18 comments:

Roopsha said...

Great post, hilarious title!
I haven't yet started thinking about what to wear to my interviews. But it appears I should put some thought into it. My personal style is minimal, classic and comfortable, and carries me quite seamlessly through most professional and social engagements in my life. I do put a bit of thought into a "talk outfit" and make sure I have a large enough pocket for the microphone's wireless transmitter. Most women's pants have frustratingly tiny pockets and I often end up wearing skirts or dresses with larger pockets to talks - oh, the sacrilege! I also avoid wearing a blazer as I am never really comfortable in one. So I am afraid my typical talk outfits are not very academic interview-appropriate.
Does your talk uniform solve the where-to-stuff-the-wireless-transmitter and how-to-be-comfortable-in-a-blazer problems?

P.S. The European CS community seems to be much more relaxed about women scientists dressing and looking like women.

Jean said...

Good for you for wearing skirts and dresses!

I've been told wearing a belt with a dress makes it much easier to clip on a wireless transmitter. Blazers also often have pockets and are thus often a good candidate.

As for feeling comfortable with blazers, getting one that fits can go a long way. The big distinctions between blazers seem to be number of buttons and single breasted vs double breasted. (There are also smaller distinctions, like the number of panels they used to put the blazer together.) It may be helpful to read online about what kind of blazer is best suited to your body type. It may also help to try on a lot of blazers at different places until you find one that fits. If you have a three-button blazer, the buttoning rules are sometimes-always-never (top->bottom), and it's more casual not to button at all. Two pieces of advice I've been given about blazers are: 1) you don't always have to button it, but you should always be able to button it if you need to and 2) tailoring helps a lot. In recent years I've found a good tailor and it's made a difference!

Tami said...

Nice post Jean.

I noticed your hair is tied back in all of these photos. Is that an additional effort to downplay your femininity? I've worried a lot about what to do with my hair, and I think I'll opt in the future to tie it back, if only for neatness. Not sure why it hadn't occurred to me before.

I'm not sure if shopping in the men's section is a great idea for every body type, but perhaps I'll give it a look before the next interview.

Can't tell if dressing for interviews in biology is more or less difficult. There isn't as much pressure to be masculine to fit in. Yet, unconscious bias against women remains and there is a lot of pressure to be likeable. That being said, I'm probably going to go with my nice black pant suit for a long time. And look into getting a pair of Oxford's, and into tailoring my blank pants so that they can be worn with flats.

Jean said...

Thanks Tami!

Yeah, tying my hair back definitely helps downplay my femininity. After hearing so many looks-specific negative comments about female job candidates, I try to avoid superfluous reminders that I am a woman. (After one job candidate interview, someone said, "Well, at least her hair looked nice.") Also, multiple people have mentioned that playing with one's hair is "distracting"--and it's pretty much impossible not to touch your hair at all if it's down.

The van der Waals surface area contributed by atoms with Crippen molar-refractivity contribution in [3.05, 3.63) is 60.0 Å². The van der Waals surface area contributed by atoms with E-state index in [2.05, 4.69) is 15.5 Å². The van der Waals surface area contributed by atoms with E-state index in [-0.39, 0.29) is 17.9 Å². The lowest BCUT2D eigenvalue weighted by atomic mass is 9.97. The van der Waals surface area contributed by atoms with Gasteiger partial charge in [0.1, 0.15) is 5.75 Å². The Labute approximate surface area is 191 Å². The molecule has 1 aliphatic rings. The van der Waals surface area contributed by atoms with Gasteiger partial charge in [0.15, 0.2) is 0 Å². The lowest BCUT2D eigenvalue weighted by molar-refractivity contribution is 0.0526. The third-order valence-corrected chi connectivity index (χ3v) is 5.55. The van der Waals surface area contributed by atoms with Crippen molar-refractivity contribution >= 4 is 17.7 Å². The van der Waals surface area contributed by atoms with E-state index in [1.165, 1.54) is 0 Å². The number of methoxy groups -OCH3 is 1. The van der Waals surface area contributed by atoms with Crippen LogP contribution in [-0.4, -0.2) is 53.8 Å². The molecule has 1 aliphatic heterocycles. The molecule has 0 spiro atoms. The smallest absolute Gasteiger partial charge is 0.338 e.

I don't think I recommend shopping in the men's section for interview clothes, but it's definitely an easy way for me to achieve the "male academic uniform" of button-down and pullover sweater for an everyday professional look. Definitely not for every body type though!

Norman Ramsey said...

Regarding hair: as a man with long hair, I was advised "they should remember you, but your hair" (thanks Anita Jones). I "stealthed" it by braiding, coiling on three back of my head, and hairpins. This stuff is silly, but it matters. (Disclaimer: long hair for men is far more common today than when I last did a national search for a faculty position.)

A.L. said...

Really interesting! I'm in a neuroscience lab that's half computational, half electrophysiology, and for the first two years, I made it a point to always wear skirts and dresses and have my nails done (it's what I was used to wearing, but also I wanted to make it blatantly obvious that I'm ok with being feminine in an all-male lab). Got to the point where a male colleague once commented that he's never seen me wear pants. Now that I'm much farther into grad school and much more tired all the time, I've started wearing a pants-based daily uniform just for ease. I've always struggled with simultaneously wanting to blend in and be one of the guys, which seems very important when it comes to job interviews, and with wanting to just say fuck it, you all can just deal with the fact that I am a woman and different from you and this does not detract from my intellect or abilities.

Angela said...

My number one priority is to feel comfortable and confident in what I'm wearing. Along with my audience, I don't want to be distracted by what I am wearing. I don't normally wear skirts, so I probably wouldn't feel comfortable in one for an interview. I also want to feel like I look nice in what I'm wearing, which will help me feel more confident when I'm interviewing or giving a talk.

Ayrat Khalimov said...

wow, never thought, that is so complicated.
If you like skirts, imho, dark "business-style" skirt with dark tights should also work
(dark so that those parts do not steal attention. Of course, depends on surrounding)